Boris Yelentuh and his wife Revekka

Boris and Revekka Yelentuh, the closest relatives of my wife Maya after her parents perished. This photo was taken in Leningrad in 1959.

Maya was born in Kiev in 1926. Her father Zelik Krechiver, born in 1896, an old communist, worked as chief of the planning department of the Ministry of Light Industry. Her mother Daria Shapchenko, born in 1908, very young, 16-17 years old, a beautiful Ukrainian woman, was a cleaning woman in this ministry and that was where they met and got married. Later she finished a college and became a design artist. Maya was their only child, but before the war her parents separated.

When the war began, her father before going to the front, made his daughter sit on his lap, gave her some money and clothes and said, ‘Go to Molotov’ where his brother and sister lived. Her mother was the director of a museum in Lubny. She must have perished during another raid. There is no information about what happened to her. The father perished at the front defending Kiev in 1941.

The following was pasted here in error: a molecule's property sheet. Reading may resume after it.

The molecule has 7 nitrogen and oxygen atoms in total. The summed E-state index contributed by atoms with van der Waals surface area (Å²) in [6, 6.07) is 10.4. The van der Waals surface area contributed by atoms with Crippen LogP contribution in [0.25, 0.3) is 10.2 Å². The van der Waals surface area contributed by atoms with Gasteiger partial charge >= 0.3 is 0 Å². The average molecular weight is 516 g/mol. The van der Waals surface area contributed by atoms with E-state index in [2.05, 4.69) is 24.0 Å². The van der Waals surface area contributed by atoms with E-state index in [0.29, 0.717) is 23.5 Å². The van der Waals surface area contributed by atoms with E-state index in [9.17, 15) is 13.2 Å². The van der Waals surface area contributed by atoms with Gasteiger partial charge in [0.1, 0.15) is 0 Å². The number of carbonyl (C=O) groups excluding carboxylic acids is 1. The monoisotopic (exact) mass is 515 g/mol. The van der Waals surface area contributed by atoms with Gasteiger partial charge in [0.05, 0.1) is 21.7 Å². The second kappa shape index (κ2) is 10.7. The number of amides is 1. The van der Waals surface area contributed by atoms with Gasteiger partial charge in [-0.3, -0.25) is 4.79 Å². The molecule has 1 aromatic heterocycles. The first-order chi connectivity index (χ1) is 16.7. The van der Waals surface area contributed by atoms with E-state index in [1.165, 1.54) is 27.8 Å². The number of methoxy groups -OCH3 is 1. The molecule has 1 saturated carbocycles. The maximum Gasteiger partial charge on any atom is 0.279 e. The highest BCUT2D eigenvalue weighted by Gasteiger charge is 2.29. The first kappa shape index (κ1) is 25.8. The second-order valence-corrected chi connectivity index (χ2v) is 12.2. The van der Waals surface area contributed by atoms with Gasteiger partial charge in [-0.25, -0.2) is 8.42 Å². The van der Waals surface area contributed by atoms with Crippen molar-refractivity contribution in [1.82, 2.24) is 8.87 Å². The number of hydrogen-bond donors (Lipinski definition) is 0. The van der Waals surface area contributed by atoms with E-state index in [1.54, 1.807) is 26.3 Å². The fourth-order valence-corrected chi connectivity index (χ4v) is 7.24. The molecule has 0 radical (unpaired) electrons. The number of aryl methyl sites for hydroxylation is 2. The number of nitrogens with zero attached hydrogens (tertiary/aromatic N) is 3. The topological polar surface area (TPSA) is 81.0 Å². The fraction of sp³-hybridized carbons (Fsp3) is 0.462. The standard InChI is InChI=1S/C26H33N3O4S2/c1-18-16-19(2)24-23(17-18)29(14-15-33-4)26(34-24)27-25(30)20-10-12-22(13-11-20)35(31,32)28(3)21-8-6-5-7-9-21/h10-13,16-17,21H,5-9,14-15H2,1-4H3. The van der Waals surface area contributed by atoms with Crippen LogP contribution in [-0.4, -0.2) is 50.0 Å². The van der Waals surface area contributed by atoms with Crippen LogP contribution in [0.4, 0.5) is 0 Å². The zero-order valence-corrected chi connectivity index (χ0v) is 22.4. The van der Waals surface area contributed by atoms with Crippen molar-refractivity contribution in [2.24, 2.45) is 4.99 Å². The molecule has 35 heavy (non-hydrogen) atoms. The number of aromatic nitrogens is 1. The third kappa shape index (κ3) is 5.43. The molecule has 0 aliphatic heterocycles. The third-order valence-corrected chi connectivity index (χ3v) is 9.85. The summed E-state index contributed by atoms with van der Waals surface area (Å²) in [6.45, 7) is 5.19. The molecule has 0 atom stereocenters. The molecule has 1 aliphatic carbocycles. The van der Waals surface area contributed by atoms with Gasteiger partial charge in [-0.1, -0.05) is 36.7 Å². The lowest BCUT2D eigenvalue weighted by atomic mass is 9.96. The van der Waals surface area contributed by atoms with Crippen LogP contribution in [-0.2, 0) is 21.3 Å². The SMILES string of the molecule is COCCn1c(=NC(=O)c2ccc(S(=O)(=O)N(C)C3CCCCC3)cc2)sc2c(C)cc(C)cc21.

Maya stayed with her father’s sister in Perm. Aunt Revekka and her husband Boris Yelentuh became Maya’s family, and later they became family for me. Maya and I often saw each other. Her uncle was deputy director of the college and had an apartment in the hostel where I resided. We often went to the theater.

By the time of finishing college Maya and I already knew that we wanted to live our life together. At the end of 1948 we had our marriage registered in the registry office, and in the evening Aunt Revekka arranged a small dinner party. I got a job assignment to Siberia. Maya’s uncle Boris pulled some strings for me. He was logistics manager of our college. At the very last moment I got another job assignment to the Northern Caucasian railroad, to the Russian town of Rostov-on-the-Don, 920 km from Kiev.